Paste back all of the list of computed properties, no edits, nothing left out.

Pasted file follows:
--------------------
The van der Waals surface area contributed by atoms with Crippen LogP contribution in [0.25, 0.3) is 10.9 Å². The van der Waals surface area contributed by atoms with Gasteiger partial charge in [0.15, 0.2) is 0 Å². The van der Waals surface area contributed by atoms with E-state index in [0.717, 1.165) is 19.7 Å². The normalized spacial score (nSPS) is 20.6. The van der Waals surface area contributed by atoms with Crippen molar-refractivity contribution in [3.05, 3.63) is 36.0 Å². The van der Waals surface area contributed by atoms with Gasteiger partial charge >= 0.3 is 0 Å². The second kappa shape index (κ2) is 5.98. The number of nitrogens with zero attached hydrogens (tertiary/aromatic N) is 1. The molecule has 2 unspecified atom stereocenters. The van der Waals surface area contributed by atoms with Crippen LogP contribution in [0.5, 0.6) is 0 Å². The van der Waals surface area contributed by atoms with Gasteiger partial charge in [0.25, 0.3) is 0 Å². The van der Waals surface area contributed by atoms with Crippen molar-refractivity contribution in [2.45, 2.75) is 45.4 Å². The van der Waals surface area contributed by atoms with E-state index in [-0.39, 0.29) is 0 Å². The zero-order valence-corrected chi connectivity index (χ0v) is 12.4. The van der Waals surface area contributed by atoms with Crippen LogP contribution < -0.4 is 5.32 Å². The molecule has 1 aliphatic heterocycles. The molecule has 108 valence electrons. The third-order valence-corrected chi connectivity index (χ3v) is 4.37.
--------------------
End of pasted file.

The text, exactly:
The van der Waals surface area contributed by atoms with Crippen LogP contribution in [0.25, 0.3) is 10.9 Å². The van der Waals surface area contributed by atoms with Gasteiger partial charge in [0.15, 0.2) is 0 Å². The van der Waals surface area contributed by atoms with E-state index in [0.717, 1.165) is 19.7 Å². The normalized spacial score (nSPS) is 20.6. The van der Waals surface area contributed by atoms with Crippen molar-refractivity contribution in [3.05, 3.63) is 36.0 Å². The van der Waals surface area contributed by atoms with Gasteiger partial charge >= 0.3 is 0 Å². The second kappa shape index (κ2) is 5.98. The number of nitrogens with zero attached hydrogens (tertiary/aromatic N) is 1. The molecule has 2 unspecified atom stereocenters. The van der Waals surface area contributed by atoms with Crippen LogP contribution in [0.5, 0.6) is 0 Å². The van der Waals surface area contributed by atoms with Gasteiger partial charge in [0.25, 0.3) is 0 Å². The van der Waals surface area contributed by atoms with Crippen molar-refractivity contribution in [2.45, 2.75) is 45.4 Å². The van der Waals surface area contributed by atoms with E-state index in [-0.39, 0.29) is 0 Å². The zero-order valence-corrected chi connectivity index (χ0v) is 12.4. The van der Waals surface area contributed by atoms with Crippen LogP contribution < -0.4 is 5.32 Å². The molecule has 1 aliphatic heterocycles. The molecule has 108 valence electrons. The third-order valence-corrected chi connectivity index (χ3v) is 4.37.